CSADP, a classical control system analysis and design package
MetadataShow full item record
The Control System Analysis and Design Package (CSADP) is a computer-aided design package for applying classical control system analysis and design tools to experimental frequency response measurements. CSADP allows the user to analyze and manipulate measured frequency response data, design control systems using these measurements, and determine the operational amplifier hardware required to implement the design. To perform these tasks, CSADP provides tools that allow the user to define problems using both frequency response data files and transfer function descriptions; generate Bode, Nyquist, and root-locus plots; and curve-fit frequency response data. The curveÂ·fitting program uses novel data-scanning techniques for conditioning the data, and for predicting the model form and starting parameters. CSADP also allows the user to design compensators interactively using Bode and root-locus methods, and aids the user in selecting the required resistor and capacitor values needed for implementing the compensator using op-amp circuits. In addition, CSADP provides coefficients required to implement the compensator using selected digital algorithms. CSADP was used in the design of a velocity loop compensator for a precision diamond turning machine. Open loop frequency response data gathered from the machine was used as the basis for compensator design using Bode methods. The required compensator coefficients generated by the program were programmed into the servo for testing. Results showed that the closed loop response predicted by the program accurately matched the measured response. Estimates of natural frequencies provided by the model prediction program were within 5 percent of the actual values. Errors in estimates of the damping ratios for very lightly damped complex poles ranged from only 10 percent to 30 percent. CSADP is written in FORTRAN 77 and provides Tektronix (TEK) 4010/4014 compatible graphics output.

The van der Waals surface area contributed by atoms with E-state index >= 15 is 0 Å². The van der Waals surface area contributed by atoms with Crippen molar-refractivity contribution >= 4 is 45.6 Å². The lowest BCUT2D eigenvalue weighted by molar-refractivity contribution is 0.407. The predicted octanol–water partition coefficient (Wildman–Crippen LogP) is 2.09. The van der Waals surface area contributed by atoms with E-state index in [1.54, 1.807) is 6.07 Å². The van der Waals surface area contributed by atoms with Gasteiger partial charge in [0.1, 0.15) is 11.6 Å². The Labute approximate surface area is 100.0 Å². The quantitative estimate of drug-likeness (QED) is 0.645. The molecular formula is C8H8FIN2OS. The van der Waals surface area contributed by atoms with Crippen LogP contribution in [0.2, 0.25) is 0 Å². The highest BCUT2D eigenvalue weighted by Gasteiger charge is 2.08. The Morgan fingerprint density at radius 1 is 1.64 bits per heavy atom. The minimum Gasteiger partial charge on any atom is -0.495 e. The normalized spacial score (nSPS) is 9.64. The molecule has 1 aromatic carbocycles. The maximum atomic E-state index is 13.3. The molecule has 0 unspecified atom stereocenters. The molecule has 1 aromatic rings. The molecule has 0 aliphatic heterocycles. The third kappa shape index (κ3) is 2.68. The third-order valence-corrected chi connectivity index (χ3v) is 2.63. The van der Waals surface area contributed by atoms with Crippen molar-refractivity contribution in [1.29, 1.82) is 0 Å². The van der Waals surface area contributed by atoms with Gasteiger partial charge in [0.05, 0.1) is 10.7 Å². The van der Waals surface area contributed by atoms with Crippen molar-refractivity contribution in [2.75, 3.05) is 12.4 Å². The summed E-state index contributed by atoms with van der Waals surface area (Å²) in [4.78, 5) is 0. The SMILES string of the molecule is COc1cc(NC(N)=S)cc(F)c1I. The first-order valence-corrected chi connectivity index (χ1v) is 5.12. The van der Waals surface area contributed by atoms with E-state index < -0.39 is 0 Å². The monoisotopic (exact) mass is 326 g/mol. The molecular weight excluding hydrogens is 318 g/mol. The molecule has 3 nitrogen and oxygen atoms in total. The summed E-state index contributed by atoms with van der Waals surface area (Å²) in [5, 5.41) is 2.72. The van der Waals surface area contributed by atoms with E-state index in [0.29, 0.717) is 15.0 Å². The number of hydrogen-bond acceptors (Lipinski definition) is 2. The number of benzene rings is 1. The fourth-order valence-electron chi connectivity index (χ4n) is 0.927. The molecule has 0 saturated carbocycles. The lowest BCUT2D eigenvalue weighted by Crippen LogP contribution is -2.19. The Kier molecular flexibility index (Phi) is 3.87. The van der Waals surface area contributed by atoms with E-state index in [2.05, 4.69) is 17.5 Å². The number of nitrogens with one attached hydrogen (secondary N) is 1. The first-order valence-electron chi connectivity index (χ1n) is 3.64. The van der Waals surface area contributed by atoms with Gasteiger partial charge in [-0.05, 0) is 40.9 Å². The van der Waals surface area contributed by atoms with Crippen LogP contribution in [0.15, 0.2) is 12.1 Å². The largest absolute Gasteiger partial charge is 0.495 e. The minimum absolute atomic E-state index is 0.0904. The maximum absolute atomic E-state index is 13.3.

- Masters Theses